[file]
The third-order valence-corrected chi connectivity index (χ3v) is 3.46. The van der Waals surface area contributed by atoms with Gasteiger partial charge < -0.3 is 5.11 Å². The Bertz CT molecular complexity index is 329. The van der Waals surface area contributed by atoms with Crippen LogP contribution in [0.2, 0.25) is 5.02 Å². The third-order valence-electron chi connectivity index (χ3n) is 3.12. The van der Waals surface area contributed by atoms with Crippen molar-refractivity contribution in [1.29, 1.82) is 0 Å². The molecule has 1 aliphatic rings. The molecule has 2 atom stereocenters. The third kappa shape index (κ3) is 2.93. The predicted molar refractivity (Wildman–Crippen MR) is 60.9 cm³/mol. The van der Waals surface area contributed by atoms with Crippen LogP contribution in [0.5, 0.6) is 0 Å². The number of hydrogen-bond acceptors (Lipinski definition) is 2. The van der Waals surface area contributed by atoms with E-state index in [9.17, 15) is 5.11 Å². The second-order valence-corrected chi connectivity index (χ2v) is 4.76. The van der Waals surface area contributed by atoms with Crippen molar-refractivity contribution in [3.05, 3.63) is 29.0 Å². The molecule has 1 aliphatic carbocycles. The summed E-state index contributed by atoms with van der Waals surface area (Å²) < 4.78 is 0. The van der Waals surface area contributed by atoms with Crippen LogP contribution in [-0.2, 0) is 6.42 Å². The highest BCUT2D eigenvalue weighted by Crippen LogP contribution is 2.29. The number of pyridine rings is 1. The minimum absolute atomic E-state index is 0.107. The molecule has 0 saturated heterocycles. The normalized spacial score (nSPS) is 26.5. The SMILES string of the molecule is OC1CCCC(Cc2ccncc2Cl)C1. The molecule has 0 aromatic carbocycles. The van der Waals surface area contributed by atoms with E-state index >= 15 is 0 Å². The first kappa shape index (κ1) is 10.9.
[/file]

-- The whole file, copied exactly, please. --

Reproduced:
The third-order valence-corrected chi connectivity index (χ3v) is 3.46. The van der Waals surface area contributed by atoms with Gasteiger partial charge < -0.3 is 5.11 Å². The Bertz CT molecular complexity index is 329. The van der Waals surface area contributed by atoms with Crippen LogP contribution in [0.2, 0.25) is 5.02 Å². The third-order valence-electron chi connectivity index (χ3n) is 3.12. The van der Waals surface area contributed by atoms with Crippen molar-refractivity contribution in [1.29, 1.82) is 0 Å². The molecule has 1 aliphatic rings. The molecule has 2 atom stereocenters. The third kappa shape index (κ3) is 2.93. The predicted molar refractivity (Wildman–Crippen MR) is 60.9 cm³/mol. The van der Waals surface area contributed by atoms with Crippen LogP contribution in [0.5, 0.6) is 0 Å². The number of hydrogen-bond acceptors (Lipinski definition) is 2. The van der Waals surface area contributed by atoms with E-state index in [9.17, 15) is 5.11 Å². The second-order valence-corrected chi connectivity index (χ2v) is 4.76. The van der Waals surface area contributed by atoms with Crippen molar-refractivity contribution in [3.05, 3.63) is 29.0 Å². The molecule has 1 aliphatic carbocycles. The summed E-state index contributed by atoms with van der Waals surface area (Å²) < 4.78 is 0. The van der Waals surface area contributed by atoms with Crippen LogP contribution in [-0.2, 0) is 6.42 Å². The highest BCUT2D eigenvalue weighted by Crippen LogP contribution is 2.29. The number of pyridine rings is 1. The minimum absolute atomic E-state index is 0.107. The molecule has 0 saturated heterocycles. The normalized spacial score (nSPS) is 26.5. The SMILES string of the molecule is OC1CCCC(Cc2ccncc2Cl)C1. The molecule has 0 aromatic carbocycles. The van der Waals surface area contributed by atoms with E-state index >= 15 is 0 Å². The first kappa shape index (κ1) is 10.9.